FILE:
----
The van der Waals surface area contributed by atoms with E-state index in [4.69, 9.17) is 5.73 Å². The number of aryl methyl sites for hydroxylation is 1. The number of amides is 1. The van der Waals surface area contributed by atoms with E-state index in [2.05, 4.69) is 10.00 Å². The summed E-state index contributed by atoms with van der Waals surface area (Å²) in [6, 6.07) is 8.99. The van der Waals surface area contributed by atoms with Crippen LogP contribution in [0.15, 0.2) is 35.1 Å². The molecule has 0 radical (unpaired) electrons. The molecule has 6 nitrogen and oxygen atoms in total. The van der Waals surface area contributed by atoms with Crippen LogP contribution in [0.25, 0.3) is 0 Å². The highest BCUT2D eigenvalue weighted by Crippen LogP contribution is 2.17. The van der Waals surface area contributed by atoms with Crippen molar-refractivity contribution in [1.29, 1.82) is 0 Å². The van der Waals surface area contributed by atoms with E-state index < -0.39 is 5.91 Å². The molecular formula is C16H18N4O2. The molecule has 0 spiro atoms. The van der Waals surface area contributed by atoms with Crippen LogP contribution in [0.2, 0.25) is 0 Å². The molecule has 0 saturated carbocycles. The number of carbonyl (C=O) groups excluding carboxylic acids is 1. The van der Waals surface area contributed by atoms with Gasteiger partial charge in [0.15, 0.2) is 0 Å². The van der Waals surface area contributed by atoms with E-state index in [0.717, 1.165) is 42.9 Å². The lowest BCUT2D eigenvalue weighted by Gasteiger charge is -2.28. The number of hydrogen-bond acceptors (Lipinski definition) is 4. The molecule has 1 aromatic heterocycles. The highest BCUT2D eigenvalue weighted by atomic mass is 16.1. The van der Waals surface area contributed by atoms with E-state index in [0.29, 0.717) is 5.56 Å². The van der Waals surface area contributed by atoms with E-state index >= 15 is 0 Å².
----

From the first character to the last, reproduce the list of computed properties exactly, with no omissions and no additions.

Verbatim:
The van der Waals surface area contributed by atoms with E-state index in [4.69, 9.17) is 5.73 Å². The number of aryl methyl sites for hydroxylation is 1. The number of amides is 1. The van der Waals surface area contributed by atoms with E-state index in [2.05, 4.69) is 10.00 Å². The summed E-state index contributed by atoms with van der Waals surface area (Å²) in [6, 6.07) is 8.99. The van der Waals surface area contributed by atoms with Crippen LogP contribution in [0.15, 0.2) is 35.1 Å². The molecule has 0 radical (unpaired) electrons. The molecule has 6 nitrogen and oxygen atoms in total. The van der Waals surface area contributed by atoms with Crippen LogP contribution in [0.25, 0.3) is 0 Å². The highest BCUT2D eigenvalue weighted by Crippen LogP contribution is 2.17. The van der Waals surface area contributed by atoms with Crippen molar-refractivity contribution in [1.29, 1.82) is 0 Å². The van der Waals surface area contributed by atoms with E-state index < -0.39 is 5.91 Å². The molecular formula is C16H18N4O2. The molecule has 0 spiro atoms. The van der Waals surface area contributed by atoms with Crippen LogP contribution in [0.2, 0.25) is 0 Å². The molecule has 0 saturated carbocycles. The number of carbonyl (C=O) groups excluding carboxylic acids is 1. The van der Waals surface area contributed by atoms with Gasteiger partial charge in [0.15, 0.2) is 0 Å². The van der Waals surface area contributed by atoms with E-state index in [0.717, 1.165) is 42.9 Å². The lowest BCUT2D eigenvalue weighted by Gasteiger charge is -2.28. The number of hydrogen-bond acceptors (Lipinski definition) is 4. The molecule has 1 aromatic heterocycles. The highest BCUT2D eigenvalue weighted by atomic mass is 16.1. The van der Waals surface area contributed by atoms with E-state index in [0.29, 0.717) is 5.56 Å². The van der Waals surface area contributed by atoms with E-state index >= 15 is 0 Å².